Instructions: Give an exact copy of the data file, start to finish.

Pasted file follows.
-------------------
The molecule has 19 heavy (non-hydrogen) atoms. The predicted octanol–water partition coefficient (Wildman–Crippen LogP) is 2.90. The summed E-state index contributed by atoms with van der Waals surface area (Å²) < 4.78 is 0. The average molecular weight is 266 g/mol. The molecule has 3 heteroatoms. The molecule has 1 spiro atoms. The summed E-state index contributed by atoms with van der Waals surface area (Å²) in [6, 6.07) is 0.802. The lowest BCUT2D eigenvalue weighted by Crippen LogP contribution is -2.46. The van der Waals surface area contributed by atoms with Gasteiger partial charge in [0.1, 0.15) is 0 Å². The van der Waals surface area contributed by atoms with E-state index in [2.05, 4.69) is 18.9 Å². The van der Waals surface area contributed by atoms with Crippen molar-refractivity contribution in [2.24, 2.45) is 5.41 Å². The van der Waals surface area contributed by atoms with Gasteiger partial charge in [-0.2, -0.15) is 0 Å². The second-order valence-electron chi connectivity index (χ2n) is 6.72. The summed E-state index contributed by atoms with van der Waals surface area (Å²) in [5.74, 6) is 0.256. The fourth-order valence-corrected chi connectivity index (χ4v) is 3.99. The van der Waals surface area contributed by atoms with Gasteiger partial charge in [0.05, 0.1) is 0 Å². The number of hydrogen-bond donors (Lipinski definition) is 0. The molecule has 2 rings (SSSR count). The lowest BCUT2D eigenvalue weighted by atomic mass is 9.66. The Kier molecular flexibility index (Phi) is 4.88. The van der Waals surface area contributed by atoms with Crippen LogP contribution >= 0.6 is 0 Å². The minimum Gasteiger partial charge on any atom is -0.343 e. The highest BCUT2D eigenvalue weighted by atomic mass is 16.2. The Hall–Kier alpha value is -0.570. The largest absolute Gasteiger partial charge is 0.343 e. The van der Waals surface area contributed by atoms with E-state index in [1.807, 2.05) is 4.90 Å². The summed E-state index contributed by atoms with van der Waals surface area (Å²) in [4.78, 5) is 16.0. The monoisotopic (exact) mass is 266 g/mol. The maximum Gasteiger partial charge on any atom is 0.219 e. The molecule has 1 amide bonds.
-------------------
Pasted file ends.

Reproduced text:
The molecule has 19 heavy (non-hydrogen) atoms. The predicted octanol–water partition coefficient (Wildman–Crippen LogP) is 2.90. The summed E-state index contributed by atoms with van der Waals surface area (Å²) < 4.78 is 0. The average molecular weight is 266 g/mol. The molecule has 3 heteroatoms. The molecule has 1 spiro atoms. The summed E-state index contributed by atoms with van der Waals surface area (Å²) in [6, 6.07) is 0.802. The lowest BCUT2D eigenvalue weighted by Crippen LogP contribution is -2.46. The van der Waals surface area contributed by atoms with Gasteiger partial charge in [0.1, 0.15) is 0 Å². The van der Waals surface area contributed by atoms with E-state index in [2.05, 4.69) is 18.9 Å². The van der Waals surface area contributed by atoms with Crippen molar-refractivity contribution in [2.24, 2.45) is 5.41 Å². The van der Waals surface area contributed by atoms with Gasteiger partial charge in [-0.2, -0.15) is 0 Å². The second-order valence-electron chi connectivity index (χ2n) is 6.72. The summed E-state index contributed by atoms with van der Waals surface area (Å²) in [5.74, 6) is 0.256. The fourth-order valence-corrected chi connectivity index (χ4v) is 3.99. The van der Waals surface area contributed by atoms with Gasteiger partial charge in [0.05, 0.1) is 0 Å². The number of hydrogen-bond donors (Lipinski definition) is 0. The molecule has 2 rings (SSSR count). The lowest BCUT2D eigenvalue weighted by atomic mass is 9.66. The Kier molecular flexibility index (Phi) is 4.88. The van der Waals surface area contributed by atoms with Crippen LogP contribution >= 0.6 is 0 Å². The minimum Gasteiger partial charge on any atom is -0.343 e. The highest BCUT2D eigenvalue weighted by atomic mass is 16.2. The Hall–Kier alpha value is -0.570. The largest absolute Gasteiger partial charge is 0.343 e. The van der Waals surface area contributed by atoms with E-state index in [1.807, 2.05) is 4.90 Å². The summed E-state index contributed by atoms with van der Waals surface area (Å²) in [4.78, 5) is 16.0. The monoisotopic (exact) mass is 266 g/mol. The maximum Gasteiger partial charge on any atom is 0.219 e. The molecule has 1 amide bonds.